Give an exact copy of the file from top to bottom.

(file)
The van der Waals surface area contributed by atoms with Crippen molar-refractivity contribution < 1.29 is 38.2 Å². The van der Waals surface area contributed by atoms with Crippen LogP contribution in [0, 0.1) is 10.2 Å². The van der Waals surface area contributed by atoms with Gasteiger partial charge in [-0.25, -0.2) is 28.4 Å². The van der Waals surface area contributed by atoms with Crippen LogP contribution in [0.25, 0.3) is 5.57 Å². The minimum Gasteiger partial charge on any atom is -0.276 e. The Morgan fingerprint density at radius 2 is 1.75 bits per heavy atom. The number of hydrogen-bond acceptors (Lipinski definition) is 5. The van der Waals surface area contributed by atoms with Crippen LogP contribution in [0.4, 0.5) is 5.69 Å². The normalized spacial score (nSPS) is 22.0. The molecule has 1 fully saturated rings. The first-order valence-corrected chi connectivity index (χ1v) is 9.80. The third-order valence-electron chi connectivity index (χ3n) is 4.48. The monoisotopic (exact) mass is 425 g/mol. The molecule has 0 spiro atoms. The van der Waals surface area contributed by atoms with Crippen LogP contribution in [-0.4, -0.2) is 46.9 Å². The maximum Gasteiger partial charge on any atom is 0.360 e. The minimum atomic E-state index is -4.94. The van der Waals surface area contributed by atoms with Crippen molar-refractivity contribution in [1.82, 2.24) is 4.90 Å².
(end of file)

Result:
The van der Waals surface area contributed by atoms with Crippen molar-refractivity contribution < 1.29 is 38.2 Å². The van der Waals surface area contributed by atoms with Crippen LogP contribution in [0, 0.1) is 10.2 Å². The van der Waals surface area contributed by atoms with Gasteiger partial charge in [-0.25, -0.2) is 28.4 Å². The van der Waals surface area contributed by atoms with Crippen LogP contribution in [0.25, 0.3) is 5.57 Å². The minimum Gasteiger partial charge on any atom is -0.276 e. The Morgan fingerprint density at radius 2 is 1.75 bits per heavy atom. The number of hydrogen-bond acceptors (Lipinski definition) is 5. The van der Waals surface area contributed by atoms with Crippen LogP contribution in [0.4, 0.5) is 5.69 Å². The normalized spacial score (nSPS) is 22.0. The molecule has 1 fully saturated rings. The first-order valence-corrected chi connectivity index (χ1v) is 9.80. The third-order valence-electron chi connectivity index (χ3n) is 4.48. The monoisotopic (exact) mass is 425 g/mol. The molecule has 0 spiro atoms. The van der Waals surface area contributed by atoms with Crippen LogP contribution in [-0.4, -0.2) is 46.9 Å². The maximum Gasteiger partial charge on any atom is 0.360 e. The minimum atomic E-state index is -4.94. The van der Waals surface area contributed by atoms with Crippen molar-refractivity contribution in [1.82, 2.24) is 4.90 Å².